Darby Allin is the resident daredevil of All Elite Wrestling (AEW), but the self-belief required to take such dangerous risks didn’t apply to all aspects of his career evenly. It does now.

A leap of faith off a 20-foot ladder comes a lot more naturally to Allin than speaking with conviction on a microphone. Now a self-anointed “promo guy,” Allin finally believes in the full scope of his talents. It’s an exciting development for an artist who walks, skates and freefalls to the beat of his own drum. Allin challenges for the AEW World Heavyweight Championship — the company’s top prize — at Sunday’s “Double or Nothing” event, headlining a card chock-full of legends like Chris Jericho, Christian Cage and Bryan Danielson.

“At one time, when AEW first started, I probably would have thought I wasn’t ready for that,” Allin tells ET Canada. “I thought I didn’t have the confidence within me. But now, dude, I’m laser focused. I know exactly who Darby Allin is and where I’m going. I’m going to the main event of ‘Double or Nothing.’

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“I don’t even think about how all these legendary people are on before me. I know what I’m capable of and what I’m capable of is main evening that pay-per-view.”

The “Double or Nothing” marquee is a celebration of AEW’s “four pillars,” four young professional wrestlers anointed as the company’s future. Two-time TNT champion Allin arguably had the most successful early run of the bunch, which includes reigning world champion MJF, “Jungle Boy” Jack Perry (son of the late Luke Perry) and Sammy Guevara.

“It was set up so well from the very beginning to debut against Cody Rhodes,” Allin recalls. “It was such an amazing debut. But when TV starts, you’re trying to find your ground with a national audience and who you connect to. Do you know what really helped? It was my mindset outside of the ring. That helped the most because there is only so much I can do on an episode of ‘Dynamite’ when you’re given 10 or 15 minutes to win people over. When I started doing stuff outside of the ring, it started giving me confidence. Who I was able to connect to outside of the ring.”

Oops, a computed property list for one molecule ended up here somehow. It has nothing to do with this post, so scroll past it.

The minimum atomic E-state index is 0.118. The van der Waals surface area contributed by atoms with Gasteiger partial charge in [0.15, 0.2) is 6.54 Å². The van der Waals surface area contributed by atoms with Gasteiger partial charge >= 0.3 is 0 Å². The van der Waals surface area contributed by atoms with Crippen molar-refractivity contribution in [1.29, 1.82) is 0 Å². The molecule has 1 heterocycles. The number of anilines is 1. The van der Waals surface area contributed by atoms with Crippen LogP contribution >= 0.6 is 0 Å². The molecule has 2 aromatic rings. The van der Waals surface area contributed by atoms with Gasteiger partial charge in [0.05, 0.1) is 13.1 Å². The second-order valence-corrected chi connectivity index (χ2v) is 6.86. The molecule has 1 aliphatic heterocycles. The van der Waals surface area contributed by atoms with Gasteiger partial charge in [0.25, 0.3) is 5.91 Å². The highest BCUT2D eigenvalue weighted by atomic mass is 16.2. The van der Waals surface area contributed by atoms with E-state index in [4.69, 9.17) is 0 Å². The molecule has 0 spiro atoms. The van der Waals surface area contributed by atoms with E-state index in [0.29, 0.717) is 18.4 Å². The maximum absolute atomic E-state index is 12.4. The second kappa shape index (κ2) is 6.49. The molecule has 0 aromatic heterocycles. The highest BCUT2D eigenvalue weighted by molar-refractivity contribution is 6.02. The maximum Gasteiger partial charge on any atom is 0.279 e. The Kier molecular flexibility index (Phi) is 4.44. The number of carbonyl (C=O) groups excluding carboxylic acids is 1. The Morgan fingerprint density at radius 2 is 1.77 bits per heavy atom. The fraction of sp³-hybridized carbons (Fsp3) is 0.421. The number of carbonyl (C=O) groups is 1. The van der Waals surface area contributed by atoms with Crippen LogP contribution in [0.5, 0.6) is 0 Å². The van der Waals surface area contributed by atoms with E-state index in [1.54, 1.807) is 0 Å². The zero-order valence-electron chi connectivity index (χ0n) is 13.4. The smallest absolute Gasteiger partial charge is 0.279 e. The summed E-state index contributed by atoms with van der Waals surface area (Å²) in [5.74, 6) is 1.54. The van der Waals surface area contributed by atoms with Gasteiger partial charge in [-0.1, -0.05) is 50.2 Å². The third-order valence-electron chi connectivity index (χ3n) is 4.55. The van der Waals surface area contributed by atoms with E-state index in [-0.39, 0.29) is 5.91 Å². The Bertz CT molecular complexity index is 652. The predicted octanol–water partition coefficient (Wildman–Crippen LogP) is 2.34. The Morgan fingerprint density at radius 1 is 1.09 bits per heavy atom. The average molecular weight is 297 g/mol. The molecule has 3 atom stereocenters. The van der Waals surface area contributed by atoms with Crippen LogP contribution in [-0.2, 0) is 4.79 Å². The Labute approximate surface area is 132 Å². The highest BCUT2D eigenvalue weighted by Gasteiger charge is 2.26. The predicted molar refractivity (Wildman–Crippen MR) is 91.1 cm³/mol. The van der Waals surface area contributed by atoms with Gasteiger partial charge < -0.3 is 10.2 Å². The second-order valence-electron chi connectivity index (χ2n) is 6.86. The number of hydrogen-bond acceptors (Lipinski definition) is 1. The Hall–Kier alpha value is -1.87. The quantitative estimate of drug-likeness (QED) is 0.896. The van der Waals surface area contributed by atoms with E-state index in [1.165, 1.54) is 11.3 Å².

Newfound bonds in Allin’s private life cast light on a dim-lit, unbeaten path to stardom. Allin has always preferred the road less travelled. Connecting with his extreme sports idols was a valuable reminder to Allin to keep doing things his own, eccentric way.

“I’ve been hanging out with guys like Tony Hawk and Travis Pastrana,” Allin says. “They don’t watch wrestling. It’s not their demographic. But they see what I do in the ring and they’re like, ‘Yo, I’m a fan!’ That’s my whole goal, to connect with fans outside of the wrestling circle that haven’t given wrestling a chance. Once I was able to start connecting with people like that, I was like, ‘Dude, I’m onto something here.’ That’s why I love AEW so much because they give me so much inside the ring and outside of the ring too with my crazy shenanigans.”

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The face-painted Allin usually presents a brooding version of himself on AEW programming. If he appears more zen these days, you can thank famed record executive Rick Rubin.

“I went meditating with him a few weeks ago down in Malibu,” Allin says. “That’s a big thing. We talked for hours about meditation and your brain and finding inner peace. That’s a big thing I’m very hyped on. Finding that inner peace within yourself because, with wrestling, I can turn it off. I can find that peace within myself. Hanging out with him was very special.”

“AEW Double or Nothing” takes place at the T-Mobile Arena in Las Vegas, Nevada on Sunday, May 28.